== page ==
IMO Shortlist 2012 problem C6

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Dodao/la: arhiva
Nov. 3, 2013
The liar's guessing game is a game played between two players A and B. The rules of the game depend on two positive integers k and n which are known to both players.

At the start of the game A chooses integers x and N with 1 \le x \le N. Player A keeps x secret, and truthfully tells N to player B. Player B now tries to obtain information about x by asking player A questions as follows: each question consists of B specifying an arbitrary set S of positive integers (possibly one specified in some previous question), and asking A whether x belongs to S. Player B may ask as many questions as he wishes. After each question, player A must immediately answer it with yes or no, but is allowed to lie as many times as she wants; the only restriction is that, among any k+1 consecutive answers, at least one answer must be truthful.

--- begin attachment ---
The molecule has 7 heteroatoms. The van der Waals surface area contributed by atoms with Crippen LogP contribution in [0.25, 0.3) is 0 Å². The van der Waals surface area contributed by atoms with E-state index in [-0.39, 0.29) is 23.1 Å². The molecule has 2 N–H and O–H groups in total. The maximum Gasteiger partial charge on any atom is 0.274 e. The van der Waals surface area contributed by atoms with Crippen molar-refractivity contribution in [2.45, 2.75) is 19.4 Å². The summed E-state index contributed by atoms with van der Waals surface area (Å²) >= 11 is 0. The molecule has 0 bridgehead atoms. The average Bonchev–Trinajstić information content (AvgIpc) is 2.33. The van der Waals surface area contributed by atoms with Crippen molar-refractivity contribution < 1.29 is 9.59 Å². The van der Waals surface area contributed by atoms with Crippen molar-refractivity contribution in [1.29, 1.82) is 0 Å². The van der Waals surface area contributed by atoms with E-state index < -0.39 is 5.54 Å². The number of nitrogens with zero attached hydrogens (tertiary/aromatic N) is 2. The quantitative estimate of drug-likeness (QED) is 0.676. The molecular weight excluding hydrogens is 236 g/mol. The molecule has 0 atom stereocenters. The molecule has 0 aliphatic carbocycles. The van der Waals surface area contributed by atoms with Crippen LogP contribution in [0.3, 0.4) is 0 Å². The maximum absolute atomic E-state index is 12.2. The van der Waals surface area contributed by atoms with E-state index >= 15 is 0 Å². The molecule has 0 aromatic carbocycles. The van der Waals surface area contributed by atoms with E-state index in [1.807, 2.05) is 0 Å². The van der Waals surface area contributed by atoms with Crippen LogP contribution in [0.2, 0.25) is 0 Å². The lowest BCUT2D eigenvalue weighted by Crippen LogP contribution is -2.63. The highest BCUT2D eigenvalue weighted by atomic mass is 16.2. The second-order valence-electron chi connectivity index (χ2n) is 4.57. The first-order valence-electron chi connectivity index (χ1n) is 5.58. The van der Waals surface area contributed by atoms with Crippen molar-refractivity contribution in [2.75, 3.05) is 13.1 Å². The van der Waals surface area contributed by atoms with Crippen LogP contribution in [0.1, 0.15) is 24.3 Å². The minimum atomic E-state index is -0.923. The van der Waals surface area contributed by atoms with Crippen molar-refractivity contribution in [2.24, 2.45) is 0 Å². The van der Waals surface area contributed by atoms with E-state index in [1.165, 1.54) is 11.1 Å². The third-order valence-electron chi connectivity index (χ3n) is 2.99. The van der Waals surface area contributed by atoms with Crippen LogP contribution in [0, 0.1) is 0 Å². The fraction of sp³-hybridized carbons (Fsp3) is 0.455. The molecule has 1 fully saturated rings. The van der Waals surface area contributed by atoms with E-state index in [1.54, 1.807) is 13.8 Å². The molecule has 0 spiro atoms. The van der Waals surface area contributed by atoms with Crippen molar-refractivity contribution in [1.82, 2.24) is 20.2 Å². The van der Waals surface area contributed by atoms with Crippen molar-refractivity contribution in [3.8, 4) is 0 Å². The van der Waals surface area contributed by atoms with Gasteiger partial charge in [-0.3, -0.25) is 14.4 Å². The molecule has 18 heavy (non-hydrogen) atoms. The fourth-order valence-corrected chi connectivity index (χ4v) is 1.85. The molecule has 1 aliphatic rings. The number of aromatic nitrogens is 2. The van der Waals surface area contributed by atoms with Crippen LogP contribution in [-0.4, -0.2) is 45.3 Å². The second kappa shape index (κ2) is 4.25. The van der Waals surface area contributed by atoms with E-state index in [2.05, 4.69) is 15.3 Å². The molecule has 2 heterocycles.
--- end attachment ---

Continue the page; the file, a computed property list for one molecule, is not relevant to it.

After B has asked as many questions as he wants, he must specify a set X of at most n positive integers. If x belongs to X, then B wins; otherwise, he loses. Prove that:

1. If n \ge 2^k, then B can guarantee a win.
2. For all sufficiently large k, there exists an integer n \ge (1.99)^k such that B cannot guarantee a win.

Proposed by David Arthur, Canada
Source: Međunarodna matematička olimpijada, shortlist 2012